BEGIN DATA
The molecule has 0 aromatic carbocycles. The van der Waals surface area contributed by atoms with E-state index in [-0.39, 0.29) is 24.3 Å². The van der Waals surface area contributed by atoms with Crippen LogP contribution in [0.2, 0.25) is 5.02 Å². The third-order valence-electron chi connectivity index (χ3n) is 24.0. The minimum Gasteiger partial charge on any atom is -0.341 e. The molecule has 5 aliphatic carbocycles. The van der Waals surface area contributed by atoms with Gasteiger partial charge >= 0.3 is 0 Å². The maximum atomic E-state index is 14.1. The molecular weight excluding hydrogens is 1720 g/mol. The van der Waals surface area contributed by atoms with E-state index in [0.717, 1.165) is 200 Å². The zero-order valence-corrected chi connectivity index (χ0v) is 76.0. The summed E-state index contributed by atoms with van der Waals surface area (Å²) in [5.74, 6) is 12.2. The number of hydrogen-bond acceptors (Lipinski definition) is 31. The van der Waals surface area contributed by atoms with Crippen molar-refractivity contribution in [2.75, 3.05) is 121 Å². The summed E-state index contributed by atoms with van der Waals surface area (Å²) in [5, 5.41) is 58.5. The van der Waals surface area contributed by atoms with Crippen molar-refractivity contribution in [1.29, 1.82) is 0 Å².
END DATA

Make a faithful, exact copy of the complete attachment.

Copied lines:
The molecule has 0 aromatic carbocycles. The van der Waals surface area contributed by atoms with E-state index in [-0.39, 0.29) is 24.3 Å². The van der Waals surface area contributed by atoms with Crippen LogP contribution in [0.2, 0.25) is 5.02 Å². The third-order valence-electron chi connectivity index (χ3n) is 24.0. The minimum Gasteiger partial charge on any atom is -0.341 e. The molecule has 5 aliphatic carbocycles. The van der Waals surface area contributed by atoms with Gasteiger partial charge >= 0.3 is 0 Å². The maximum atomic E-state index is 14.1. The molecular weight excluding hydrogens is 1720 g/mol. The van der Waals surface area contributed by atoms with E-state index in [0.717, 1.165) is 200 Å². The zero-order valence-corrected chi connectivity index (χ0v) is 76.0. The summed E-state index contributed by atoms with van der Waals surface area (Å²) in [5.74, 6) is 12.2. The number of hydrogen-bond acceptors (Lipinski definition) is 31. The van der Waals surface area contributed by atoms with Crippen molar-refractivity contribution in [2.75, 3.05) is 121 Å². The summed E-state index contributed by atoms with van der Waals surface area (Å²) in [5, 5.41) is 58.5. The van der Waals surface area contributed by atoms with Crippen molar-refractivity contribution in [1.29, 1.82) is 0 Å².